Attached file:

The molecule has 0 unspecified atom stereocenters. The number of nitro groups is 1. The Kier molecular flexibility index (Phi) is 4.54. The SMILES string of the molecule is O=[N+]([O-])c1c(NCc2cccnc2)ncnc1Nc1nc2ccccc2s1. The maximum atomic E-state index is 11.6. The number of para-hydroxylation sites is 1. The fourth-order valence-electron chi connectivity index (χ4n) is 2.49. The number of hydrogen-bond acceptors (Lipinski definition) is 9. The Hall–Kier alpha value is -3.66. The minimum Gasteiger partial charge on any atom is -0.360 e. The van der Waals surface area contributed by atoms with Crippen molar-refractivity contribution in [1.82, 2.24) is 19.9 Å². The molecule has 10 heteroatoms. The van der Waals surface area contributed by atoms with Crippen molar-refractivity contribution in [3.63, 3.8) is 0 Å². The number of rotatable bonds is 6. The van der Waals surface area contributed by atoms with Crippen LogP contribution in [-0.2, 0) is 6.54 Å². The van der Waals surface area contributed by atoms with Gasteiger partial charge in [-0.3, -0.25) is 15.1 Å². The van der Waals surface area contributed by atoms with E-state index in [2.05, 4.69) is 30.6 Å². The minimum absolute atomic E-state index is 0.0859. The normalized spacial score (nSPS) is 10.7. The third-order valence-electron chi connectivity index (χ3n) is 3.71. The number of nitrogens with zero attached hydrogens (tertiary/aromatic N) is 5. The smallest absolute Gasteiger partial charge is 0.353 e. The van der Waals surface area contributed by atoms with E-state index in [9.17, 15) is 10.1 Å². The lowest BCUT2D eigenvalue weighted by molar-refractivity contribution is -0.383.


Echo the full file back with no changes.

The molecule has 0 unspecified atom stereocenters. The number of nitro groups is 1. The Kier molecular flexibility index (Phi) is 4.54. The SMILES string of the molecule is O=[N+]([O-])c1c(NCc2cccnc2)ncnc1Nc1nc2ccccc2s1. The maximum atomic E-state index is 11.6. The number of para-hydroxylation sites is 1. The fourth-order valence-electron chi connectivity index (χ4n) is 2.49. The number of hydrogen-bond acceptors (Lipinski definition) is 9. The Hall–Kier alpha value is -3.66. The minimum Gasteiger partial charge on any atom is -0.360 e. The van der Waals surface area contributed by atoms with Crippen molar-refractivity contribution in [1.82, 2.24) is 19.9 Å². The molecule has 10 heteroatoms. The van der Waals surface area contributed by atoms with Crippen molar-refractivity contribution in [3.63, 3.8) is 0 Å². The number of rotatable bonds is 6. The van der Waals surface area contributed by atoms with Crippen LogP contribution in [-0.2, 0) is 6.54 Å². The van der Waals surface area contributed by atoms with Gasteiger partial charge in [-0.3, -0.25) is 15.1 Å². The van der Waals surface area contributed by atoms with E-state index in [2.05, 4.69) is 30.6 Å². The minimum absolute atomic E-state index is 0.0859. The normalized spacial score (nSPS) is 10.7. The third-order valence-electron chi connectivity index (χ3n) is 3.71. The number of nitrogens with zero attached hydrogens (tertiary/aromatic N) is 5. The smallest absolute Gasteiger partial charge is 0.353 e. The van der Waals surface area contributed by atoms with E-state index in [9.17, 15) is 10.1 Å². The lowest BCUT2D eigenvalue weighted by molar-refractivity contribution is -0.383.